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Gut microbiota drives macrophage-dependent self-renewal of intestinal stem cells via niche enteric serotonergic neurons

Abstract

Lgr5+ intestinal stem cells (ISCs) reside within specialized niches at the crypt base and harbor self-renewal and differentiation capacities. ISCs in the crypt base are sustained by their surrounding niche for precise modulation of self-renewal and differentiation. However, how intestinal cells in the crypt niche and microbiota in enteric cavity coordinately regulate ISC stemness remains unclear. Here, we show that ISCs are regulated by microbiota and niche enteric serotonergic neurons. The gut microbiota metabolite valeric acid promotes Tph2 expression in enteric serotonergic neurons via blocking the recruitment of the NuRD complex onto Tph2 promoter. 5-hydroxytryptamine (5-HT) in turn activates PGE2 production in a PGE2+ macrophage subset through its receptors HTR2A/3 A; and PGE2 via binding its receptors EP1/EP4, promotes Wnt/β-catenin signaling in ISCs to promote their self-renewal. Our findings illustrate a complex crosstalk among microbiota, intestinal nerve cells, intestinal immune cells and ISCs, revealing a new layer of ISC regulation by niche cells and microbiota.

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Fig. 1: Microbiota promotes ISC self-renewal.
Fig. 2: 5-HT drives self-renewal of ISCs.
Fig. 3: 5-HT generated by enteric serotonergic neurons contributes to ISC self-renewal.
Fig. 4: VA reduces enrichment of the NuRD complex onto Thp2 promoter to initiate its expression.
Fig. 5: 5-HT functions through macrophages.
Fig. 6: 5-HT promotes PGE2 expression with engagement with its receptors HTR2A and HTR3A.
Fig. 7: PGE2 drives Wnt signaling activation to maintain ISC stemness.

Data availability

All other data supporting the findings of this study are available from the corresponding author on reasonable request.

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Acknowledgements

We thank Drs. Yihui Xu and Yan Teng for technical support. We thank Zixin Zhao, Zheng Liu, Jiajia Hou, Xinyi Wu, Ke Zhang and Xing Gao for providing GF and SPF mouse strains.We thank the staff of the Antibody Engineering Laboratory in Core Facility for Protein Sciences (Institute of Biophysics, CAS). We thank Jing Li (Cnkingbio Company Ltd, Beijing, China) for technical support. This work was supported by the National Key R&D Program of China (2020YFA0803501, 2019YFA0508501), the National Natural Science Foundation of China (31922024, 31930036, 82173176, 32170874, 31870883, 81921003, 92042302, 91940305, 82130088, 31771638, 31870883), and Strategic Priority Research Programs of the Chinese Academy of Sciences (XDB19030203). We are thankful for the supportinggrants from Zhengzhou University to P.Z. and the technical support from Modern Analysis and Computer Center of Zhengzhou University.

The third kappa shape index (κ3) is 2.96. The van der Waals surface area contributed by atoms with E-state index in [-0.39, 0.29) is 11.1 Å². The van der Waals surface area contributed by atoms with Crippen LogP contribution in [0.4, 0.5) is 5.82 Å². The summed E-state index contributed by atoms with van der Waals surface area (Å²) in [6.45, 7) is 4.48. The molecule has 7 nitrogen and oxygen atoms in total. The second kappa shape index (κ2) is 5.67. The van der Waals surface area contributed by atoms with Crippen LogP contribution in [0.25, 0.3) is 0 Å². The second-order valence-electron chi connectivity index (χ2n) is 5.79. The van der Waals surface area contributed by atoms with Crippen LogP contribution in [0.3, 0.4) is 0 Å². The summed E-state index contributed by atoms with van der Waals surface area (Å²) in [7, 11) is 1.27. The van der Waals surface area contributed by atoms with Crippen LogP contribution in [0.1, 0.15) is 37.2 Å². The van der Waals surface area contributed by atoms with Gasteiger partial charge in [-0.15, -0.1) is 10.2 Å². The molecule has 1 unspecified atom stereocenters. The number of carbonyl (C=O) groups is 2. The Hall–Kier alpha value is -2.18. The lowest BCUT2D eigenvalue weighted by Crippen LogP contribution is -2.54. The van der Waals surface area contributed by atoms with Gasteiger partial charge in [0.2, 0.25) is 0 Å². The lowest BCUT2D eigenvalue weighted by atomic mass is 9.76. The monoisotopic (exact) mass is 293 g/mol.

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P.Z. designed and performed experiments, analyzed data, and wrote the paper; J.W. and T.L. performed experiments and analyzed data; D.F. and X.Z. generated genome modified mice; F.L. provided Tph2 KO mice; B.L., H.G., and Y.D. performed some experiments; Y.T. initiated and analyzed data; Z.F. initiated the study, organized, designed, and wrote the paper.

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Correspondence to Pingping Zhu, Yong Tian or Zusen Fan.

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Zhu, P., Lu, T., Wu, J. et al. Gut microbiota drives macrophage-dependent self-renewal of intestinal stem cells via niche enteric serotonergic neurons. Cell Res 32, 555–569 (2022). https://doi.org/10.1038/s41422-022-00645-7

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